QUICK SNAP: LIVE FROM LOCARNO
Astrakan — or, as I would call it, The 400 Woes — had me asking lots of interesting questions: where does the line between a chronicle end and a narrative start; how do diverse individual scenes actually accumulate into a final picture; and what is the line between representing something awful and genuinely exploiting the people in the story? Simply put, it had me asking lots of questions as I was never invested in the story, which ranges from slow to frustrating to ultimately sickening. There’s a lot of craft there, but the final result is really all over the place.
A thoroughly depressing picture that eschews genuine sensitivity in favour of a series of seriously unfortunate events, Astrakan is the kind of coming-of-age story that strains painfully for profundity but has such an over-abundance of ideas, images and things it wants to say, its forced pathos left me both bemused and repulsed.
It concerns a young boy named Samuel (Mirko Giannini), a foster child living with his adopted family in rural France. Ostensibly seen as a problem child, he is berated for his silly games and the fact he cannot seem to defecate naturally, often soiling his pants. That’s the first of many uncomfortable details that Astrakan — seemingly named after a type of lamb wool as opposed to the Southern region of Russia — revels in, subjecting Samuel to more pain and torture than any French person since Joan of Arc.
He meets a girl. She shows him porn. He goes to the cinema. He gets beaten up by guys we have never seen before. He goes skiing. He watches his teacher have sex with an Olympic skier. He throws up. He has more issues with going to the toilet. He is misunderstood and beaten with a belt while thrown between families and people he really shouldn’t be trusted with. The scenes are often randomly strung together, revealing little narrative cohesion while episodically stale and un-compelling.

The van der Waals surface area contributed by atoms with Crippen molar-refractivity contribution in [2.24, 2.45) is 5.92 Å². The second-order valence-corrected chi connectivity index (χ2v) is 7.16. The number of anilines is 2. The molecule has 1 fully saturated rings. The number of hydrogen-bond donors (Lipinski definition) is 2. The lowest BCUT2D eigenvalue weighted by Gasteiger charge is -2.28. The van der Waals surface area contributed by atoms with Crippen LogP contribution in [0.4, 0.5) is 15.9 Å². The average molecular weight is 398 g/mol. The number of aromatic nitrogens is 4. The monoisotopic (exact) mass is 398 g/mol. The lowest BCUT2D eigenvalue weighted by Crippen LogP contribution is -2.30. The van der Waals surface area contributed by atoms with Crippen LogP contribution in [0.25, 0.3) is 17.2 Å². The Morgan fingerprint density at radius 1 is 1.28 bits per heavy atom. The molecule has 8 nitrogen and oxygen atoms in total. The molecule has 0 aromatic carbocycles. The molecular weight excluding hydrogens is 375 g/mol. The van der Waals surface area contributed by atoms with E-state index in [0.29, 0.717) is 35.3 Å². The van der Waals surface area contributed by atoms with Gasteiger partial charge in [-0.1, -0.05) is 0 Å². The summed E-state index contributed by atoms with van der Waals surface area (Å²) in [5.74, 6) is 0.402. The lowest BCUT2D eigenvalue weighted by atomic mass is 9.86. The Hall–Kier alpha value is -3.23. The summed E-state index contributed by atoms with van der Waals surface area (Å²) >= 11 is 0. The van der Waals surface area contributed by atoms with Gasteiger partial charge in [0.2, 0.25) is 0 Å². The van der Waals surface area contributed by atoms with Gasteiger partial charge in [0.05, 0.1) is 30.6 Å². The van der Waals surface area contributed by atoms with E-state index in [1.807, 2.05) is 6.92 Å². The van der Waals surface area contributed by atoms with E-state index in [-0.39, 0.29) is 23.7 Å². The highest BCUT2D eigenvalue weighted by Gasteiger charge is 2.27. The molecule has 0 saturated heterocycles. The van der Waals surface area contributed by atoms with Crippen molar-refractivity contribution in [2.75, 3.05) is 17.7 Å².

He’s both your average 12-year-old and an enigma, revealing nothing, a poor wretch that we watch try and find something to enjoy in his poor life. A real child actor has been put in this position to depict these actions. It made me wonder whether putting a child in such scenes — however sensitively they might’ve been handled — is ever worth it. Certainly not when the finished product feels so irredeemable.
David Depesseville, working with cinematographer Simon Beaufils, is a fine image-maker; shooting on film, his depiction of rustic, untamed France brings to mind Maurice Pialat, often contrasting Samuel against an epic landscape with little hint of regular civilisation. We get the sense this is a land with its own rules, filled with hard people, living difficult lives. And his sense of observation is both keen — from a note being passed from child to child from a birds-eye-view to close-ups of bread being cut to small items being smartly hidden — and over-laboured, spinning into the surreal through unwittingly absurd cutting.
Things then really spin into left-field with the final reveal, a fantasia shot to the sounds of Bach’s St Mathews Passion, calling to mind everything from the mass murders of The Godfather (Francis Ford Coppola, 1972) to Andrei Tarkovsky’s poeticism to Terence Malick’s mysticism. It’s a neat calling card from the second-time director: a statement that he can also do this as opposed to merely layering on naturalist misery-porn. But once it reveals that this already sad story has an even deeper sadness behind it, like the whole thing is one sad onion with bottomlessly sad layers, this technical ability is ultimately wasted in the service of something absolutely no one needs to see. Miserable.
Astrakan has just premiered at the 75th Locarno Film Festival.